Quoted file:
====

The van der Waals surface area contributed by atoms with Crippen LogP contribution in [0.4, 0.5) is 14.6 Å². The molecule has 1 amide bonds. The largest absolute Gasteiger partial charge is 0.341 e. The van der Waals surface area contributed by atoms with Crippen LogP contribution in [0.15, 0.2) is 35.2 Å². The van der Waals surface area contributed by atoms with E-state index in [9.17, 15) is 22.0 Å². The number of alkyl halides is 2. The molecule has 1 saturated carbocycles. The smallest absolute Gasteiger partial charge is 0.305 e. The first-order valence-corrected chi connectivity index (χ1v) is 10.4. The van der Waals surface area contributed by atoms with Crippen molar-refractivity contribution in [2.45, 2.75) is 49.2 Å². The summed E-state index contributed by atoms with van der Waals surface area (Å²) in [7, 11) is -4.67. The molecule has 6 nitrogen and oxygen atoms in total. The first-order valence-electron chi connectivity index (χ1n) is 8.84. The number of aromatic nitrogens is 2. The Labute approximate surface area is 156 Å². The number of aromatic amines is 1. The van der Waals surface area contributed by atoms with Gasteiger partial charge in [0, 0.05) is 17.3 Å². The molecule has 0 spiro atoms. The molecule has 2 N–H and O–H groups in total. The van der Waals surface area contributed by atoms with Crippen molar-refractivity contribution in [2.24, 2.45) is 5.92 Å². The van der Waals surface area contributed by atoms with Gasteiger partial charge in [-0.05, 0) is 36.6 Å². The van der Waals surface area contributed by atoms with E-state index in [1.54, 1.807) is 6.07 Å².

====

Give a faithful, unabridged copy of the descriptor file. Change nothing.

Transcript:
The van der Waals surface area contributed by atoms with Crippen LogP contribution in [0.4, 0.5) is 14.6 Å². The molecule has 1 amide bonds. The largest absolute Gasteiger partial charge is 0.341 e. The van der Waals surface area contributed by atoms with Crippen LogP contribution in [0.15, 0.2) is 35.2 Å². The van der Waals surface area contributed by atoms with E-state index in [9.17, 15) is 22.0 Å². The number of alkyl halides is 2. The molecule has 1 saturated carbocycles. The smallest absolute Gasteiger partial charge is 0.305 e. The first-order valence-corrected chi connectivity index (χ1v) is 10.4. The van der Waals surface area contributed by atoms with Crippen molar-refractivity contribution in [2.45, 2.75) is 49.2 Å². The summed E-state index contributed by atoms with van der Waals surface area (Å²) in [7, 11) is -4.67. The molecule has 6 nitrogen and oxygen atoms in total. The first-order valence-electron chi connectivity index (χ1n) is 8.84. The number of aromatic nitrogens is 2. The Labute approximate surface area is 156 Å². The number of aromatic amines is 1. The van der Waals surface area contributed by atoms with Gasteiger partial charge in [0, 0.05) is 17.3 Å². The molecule has 0 spiro atoms. The molecule has 2 N–H and O–H groups in total. The van der Waals surface area contributed by atoms with Crippen molar-refractivity contribution in [2.24, 2.45) is 5.92 Å². The van der Waals surface area contributed by atoms with Gasteiger partial charge in [-0.05, 0) is 36.6 Å². The van der Waals surface area contributed by atoms with E-state index in [1.54, 1.807) is 6.07 Å².